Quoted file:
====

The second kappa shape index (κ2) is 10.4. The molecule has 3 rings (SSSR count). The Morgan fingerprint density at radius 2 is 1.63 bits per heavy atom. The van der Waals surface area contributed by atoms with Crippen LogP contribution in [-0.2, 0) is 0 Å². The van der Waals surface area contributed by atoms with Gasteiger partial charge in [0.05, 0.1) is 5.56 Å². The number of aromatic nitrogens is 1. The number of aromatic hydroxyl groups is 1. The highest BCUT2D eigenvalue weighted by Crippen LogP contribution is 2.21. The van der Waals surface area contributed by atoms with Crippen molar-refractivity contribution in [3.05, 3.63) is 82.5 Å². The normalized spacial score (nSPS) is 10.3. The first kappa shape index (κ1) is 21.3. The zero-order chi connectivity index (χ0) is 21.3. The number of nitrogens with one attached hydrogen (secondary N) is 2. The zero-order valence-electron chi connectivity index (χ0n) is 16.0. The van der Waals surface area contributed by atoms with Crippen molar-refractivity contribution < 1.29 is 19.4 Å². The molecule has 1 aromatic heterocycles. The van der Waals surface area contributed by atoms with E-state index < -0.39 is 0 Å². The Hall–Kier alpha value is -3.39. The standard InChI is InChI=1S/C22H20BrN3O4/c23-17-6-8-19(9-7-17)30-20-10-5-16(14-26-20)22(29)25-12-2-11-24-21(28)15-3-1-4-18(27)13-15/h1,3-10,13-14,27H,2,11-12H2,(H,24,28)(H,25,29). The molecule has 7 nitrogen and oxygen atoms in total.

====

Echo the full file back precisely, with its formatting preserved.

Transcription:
The second kappa shape index (κ2) is 10.4. The molecule has 3 rings (SSSR count). The Morgan fingerprint density at radius 2 is 1.63 bits per heavy atom. The van der Waals surface area contributed by atoms with Crippen LogP contribution in [-0.2, 0) is 0 Å². The van der Waals surface area contributed by atoms with Gasteiger partial charge in [0.05, 0.1) is 5.56 Å². The number of aromatic nitrogens is 1. The number of aromatic hydroxyl groups is 1. The highest BCUT2D eigenvalue weighted by Crippen LogP contribution is 2.21. The van der Waals surface area contributed by atoms with Crippen molar-refractivity contribution in [3.05, 3.63) is 82.5 Å². The normalized spacial score (nSPS) is 10.3. The first kappa shape index (κ1) is 21.3. The zero-order chi connectivity index (χ0) is 21.3. The number of nitrogens with one attached hydrogen (secondary N) is 2. The zero-order valence-electron chi connectivity index (χ0n) is 16.0. The van der Waals surface area contributed by atoms with Crippen molar-refractivity contribution < 1.29 is 19.4 Å². The molecule has 1 aromatic heterocycles. The van der Waals surface area contributed by atoms with E-state index < -0.39 is 0 Å². The Hall–Kier alpha value is -3.39. The standard InChI is InChI=1S/C22H20BrN3O4/c23-17-6-8-19(9-7-17)30-20-10-5-16(14-26-20)22(29)25-12-2-11-24-21(28)15-3-1-4-18(27)13-15/h1,3-10,13-14,27H,2,11-12H2,(H,24,28)(H,25,29). The molecule has 7 nitrogen and oxygen atoms in total.